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Stirling on list of Ontario places to visit if you’re low on cash

The Stirling Festival Theatre on Front Street in Stirling is a major draw for people coming to visit the village. Photo by Stephanie Clue, QNet News

By Stephanie Clue [1]

STIRLING – Stirling-Rawdon has made it onto a list of Ontario small towns [2] to enjoy if you don’t have much money.

The list, prepared by lifestyle website Narcity [3], suggests 12 “cute” places within one or two hours’ drive of Toronto that offer travellers “plenty of fun things to do for relatively cheap.”

Downtown Stirling has many heritage buildings that give an old-school charm to the streets. Photo by Stephanie Clue, QNet News

Stirling [4] has “shopping at the vintage boutique stores, strolling through the lively farmers’ market, hopping between the amazing local restaurants, and visiting the various museums and theatres,” according to the website.

Other places in this region that made it on the list are Madoc [5], Kaladar [6], Maynooth [7] and Barry’s Bay [8].

Cassie Sine, who has lived in Stirling her whole life, said a big draw for people to visit is the history of the village.

“There is a museum [9] that has a lot of antiques from the early days of Stirling. The people try to preserve the storefronts to keep it as original looking as possible, so it has an old charm that can draw people to it,” she said.

Towns like Stirling have a more settled vibe than big cities where people are always rushing, said Sine, adding that people in Stirling are very friendly.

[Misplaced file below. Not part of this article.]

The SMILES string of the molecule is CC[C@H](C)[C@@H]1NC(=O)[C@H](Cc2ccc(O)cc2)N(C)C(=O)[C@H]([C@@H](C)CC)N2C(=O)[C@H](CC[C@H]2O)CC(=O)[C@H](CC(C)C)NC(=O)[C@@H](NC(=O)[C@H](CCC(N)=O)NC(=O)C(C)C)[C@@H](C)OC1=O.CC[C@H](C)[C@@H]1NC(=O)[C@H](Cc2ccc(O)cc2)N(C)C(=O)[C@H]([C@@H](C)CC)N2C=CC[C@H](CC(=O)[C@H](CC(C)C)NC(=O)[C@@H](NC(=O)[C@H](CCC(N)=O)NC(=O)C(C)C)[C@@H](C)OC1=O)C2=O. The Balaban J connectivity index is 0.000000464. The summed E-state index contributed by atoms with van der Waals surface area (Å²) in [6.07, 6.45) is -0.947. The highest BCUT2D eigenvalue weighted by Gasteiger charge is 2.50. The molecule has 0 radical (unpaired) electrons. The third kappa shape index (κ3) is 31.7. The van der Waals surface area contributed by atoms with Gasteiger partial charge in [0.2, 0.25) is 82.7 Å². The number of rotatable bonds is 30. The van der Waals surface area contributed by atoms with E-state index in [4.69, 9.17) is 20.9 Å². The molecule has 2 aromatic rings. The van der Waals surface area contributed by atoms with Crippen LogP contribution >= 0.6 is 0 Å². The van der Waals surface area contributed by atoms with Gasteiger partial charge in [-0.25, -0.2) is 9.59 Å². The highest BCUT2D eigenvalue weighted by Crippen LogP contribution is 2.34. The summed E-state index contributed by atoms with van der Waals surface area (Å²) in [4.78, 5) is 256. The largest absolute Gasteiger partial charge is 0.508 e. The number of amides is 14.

“Even on the outskirts of Stirling, everyone always waves and says hi,” she said. “There is such a sense of community, and the residents are just so proud of what they have in town.”

Stirling has many local vintage shops that sell antiques and old fashioned candy. Photo by Stephanie Clue. QNet News.

When people are looking to settle down, she said, they want a place that feels comfortable and familiar – and that’s Stirling.

Citing Stirling’s “open space, the nostalgic feeling and the strong sense of community,”  Sine said: “Home is where the heart is, and since this area never made me feel like an outsider and had such an inviting and friendly atmosphere, I never wanted to leave.”

Roxanne Hearns, chief administrative officer and treasurer for the Township of Stirling-Rawdon, has lived there for 48 years. She says its appeal has much to do with its unique shops.

“It’s more of a vintage feel for the area. We have a lot of vintage shops with antiques and we have the Stirling Festival Theatre [10]. We have Crowe Lake nearby that provides some hiking and walking trails to enjoy,” she said.

The sign welcoming visitors and residents coming into Stirling. Photo by Stephanie Clue, QNet News

Mary Vander Dussen, who grew up in Richmond Hill [11] and has lived in Stirling for 33 years, says one of the great things about it is how easy it is to get around.

“I like the fact that you can walk to most places you need to go, or ride a bike,” said Vander Dussen. She added that she loves the safe feeling of the town, and that it has everything you need.

“It’s a great place to raise kids, which was the main factor in making me happy to settle here.”

It’s fitting that Stirling made it onto the Narcity list, Vander Dussen said.

“I think it’s lovely. It doesn’t take one long to go through Stirling, but there are enough things of interest to do here that could keep you busy for an afternoon or most of the day – like Farmtown Park [9]that has replicas of old buildings from Stirling’s past.”

Rodney Cooney, mayor of Stirling for the last six years, says the village is probably on the list “because we’re smaller and most of our businesses are family owned and run.

We have our little urban centre and we have a large agricultural community around us. There’s a little bit of everything.”

If anything good or bad happens in the municipality, people rally around each other, Cooney said.

“It’s very family oriented and you know about 80 per cent of the people around you.

“We have a lot of things to do here that don’t cost much.”